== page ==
And what are these unique roles they are now assuming? Previously (7:1), God told Moshe that he would represent ‘a god’ to Pharaoh, and Aharon would ‘play’ Moshe’s prophet. Which is why, in this ‘self-defining’ meeting, Moshe tells Aharon to perform the sign: a ‘god-in-human-form to prophet’ formula. Then, ‘Pharaoh also called’ to his wonder-performing men: a ‘god-in-human-form’ also calling to his ‘right-hand miracle-men’. And as it plays out, it is ultimately only the serious true prophets of the Egyptian gods - the חרטומים - that can get anywhere close to matching Aharon’s feat. And then, at the end of this scene, however, Aharon’s staff swallows the חרטומים’s; in the battle of equals, Aharon ultimately emerges superior!

And this Aharon/חרטומים parallel then plays out perfectly in the four makot which God instructed Aharon specifically to initiate. For it is only during the plagues that Aharon performs or is involved in (the first three and the ‘inconsistent and therefore pattern-proving’ sixth plague!) that the חרטומים – Aharon’s counterparts - are also mentioned! And, it is only these same four makot that the Torah says that Pharaoh ‘didn’t listen to them’ just like in our original scene (as opposed to the other Pharaoh response, ’he did not send the nation’ which is recorded in the other five)!

Which all therefore now also explains why we’re then told that ‘Pharaoh didn’t listen to them’ despite the fact that they didn’t make any explicit demands. For, the very hierarchal structure being established in this scene - Aharon matching and ultimately besting Pharaoh’s חרטומיםwas the message that Moshe and Aharon were conveying…but Pharaoh refused to listen to them and refused to accept the powerful roles they were presenting themselves in.

The final question that needs to be answered is why God wanted this role-defining consciousness to be attained before the makot and the ultimate Exodus began? There is no doubt that the underlying impetus for the entire drawn-out destruction of Egypt – the numerous warnings, threats, and obviously the 10 devastating makot - was the fundamental realization and acceptance of the knowledge of God and His omnipotence. From the nature and variety of the makot and the specifically worded warnings, to every other detail and stage of the destruction that led up to the Exodus, everything was methodically calculated to ensure the proper and complete accomplishment of this goal[4]. Our ‘role-defining’ scene is yet another vehicle in this Divine design to instill this undeniable knowledge and acceptance of the ultimate God. For Pharaoh to truly appreciate the greatness of God and the power He yielded, God made certain to present it on a comprehensive level-by-level model which Pharaoh would readily and easily recognize:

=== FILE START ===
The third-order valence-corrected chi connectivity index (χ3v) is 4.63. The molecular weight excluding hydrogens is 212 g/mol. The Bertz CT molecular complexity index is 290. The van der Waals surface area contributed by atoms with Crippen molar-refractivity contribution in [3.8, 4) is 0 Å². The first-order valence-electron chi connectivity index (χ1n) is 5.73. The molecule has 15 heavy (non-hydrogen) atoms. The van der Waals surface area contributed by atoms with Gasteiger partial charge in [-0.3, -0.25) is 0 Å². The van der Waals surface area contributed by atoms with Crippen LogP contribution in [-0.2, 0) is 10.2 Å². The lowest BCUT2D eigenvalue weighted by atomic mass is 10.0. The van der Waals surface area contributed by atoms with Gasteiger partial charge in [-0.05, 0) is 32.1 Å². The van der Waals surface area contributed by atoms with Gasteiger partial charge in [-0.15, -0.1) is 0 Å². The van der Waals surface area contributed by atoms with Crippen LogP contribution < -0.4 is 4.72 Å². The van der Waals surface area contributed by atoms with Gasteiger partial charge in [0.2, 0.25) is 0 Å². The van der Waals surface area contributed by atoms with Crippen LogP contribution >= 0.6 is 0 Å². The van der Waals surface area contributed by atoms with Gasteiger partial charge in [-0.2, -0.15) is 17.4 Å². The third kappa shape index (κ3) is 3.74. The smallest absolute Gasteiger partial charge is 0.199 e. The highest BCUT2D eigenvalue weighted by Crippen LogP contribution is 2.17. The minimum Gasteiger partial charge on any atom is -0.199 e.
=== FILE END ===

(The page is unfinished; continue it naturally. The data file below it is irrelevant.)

God’s ‘sorcerer’ Aharon besting Pharaoh’s חרטומים;

God’s man-on-the-ground Moshe overwhelming Egypt’s earthly representative, Pharaoh;

and of course, God Himself thoroughly crushing Egypt’s deities.


[1] A related, yet more general question can also be asked: why did God involve Aharon in any of the makot? Why couldn’t Moshe perform them all? Certainly he was the ‘main voice’ throughout the entire Exodus; so why is Aharon asked to initiate four of the makot?

[2] See, for example, Abarbanel, HaEmek Davar and

[3] This is also wonderfully reflected through the juxtaposition of this section (7:8-13) with the one immediately before it (7:1-7). In the preceding pesukim, God summarizes the repeating ‘5-part basic formula’ for the upcoming makot process: 1) Moshe and Aharon will speak to Pharaoh, telling him to send Bnei Yisrael out; 2) God will harden Pharaoh’s heart; 3) God will bring destructive wonders upon Egypt; 4) Pharaoh will still refuse; 5) All of Egypt will know that God is the Supreme Being. (And at the end of this 9-round process, God will take Bnei Yisrael out of Egypt). What we find described in our section is a ‘mini’-destructive wonder (the staff to reptile, then swallowing the other ones) (#3), a ‘mini’-Pharaoh not heeding (#4), and Pharaoh and his servants (a ‘mini’-all of Egypt) see this play out (#5). The highlighted absences, therefore, are numbers 1 and 2: the Divine message and the Divine involvement. For, as explained, this scene was specifically all about Aharon and Moshe – not God, establishing their, individual roles in the upcoming makot process.

[4] Brilliantly, we have record of at least three separate outsiders who also appreciating this perfectly orchestrated message: Yitro (Shemot 18:1 and 11), Rachav (Yehoshua 2:9-11), and the Plishtim (Shmuel I 4:7-8).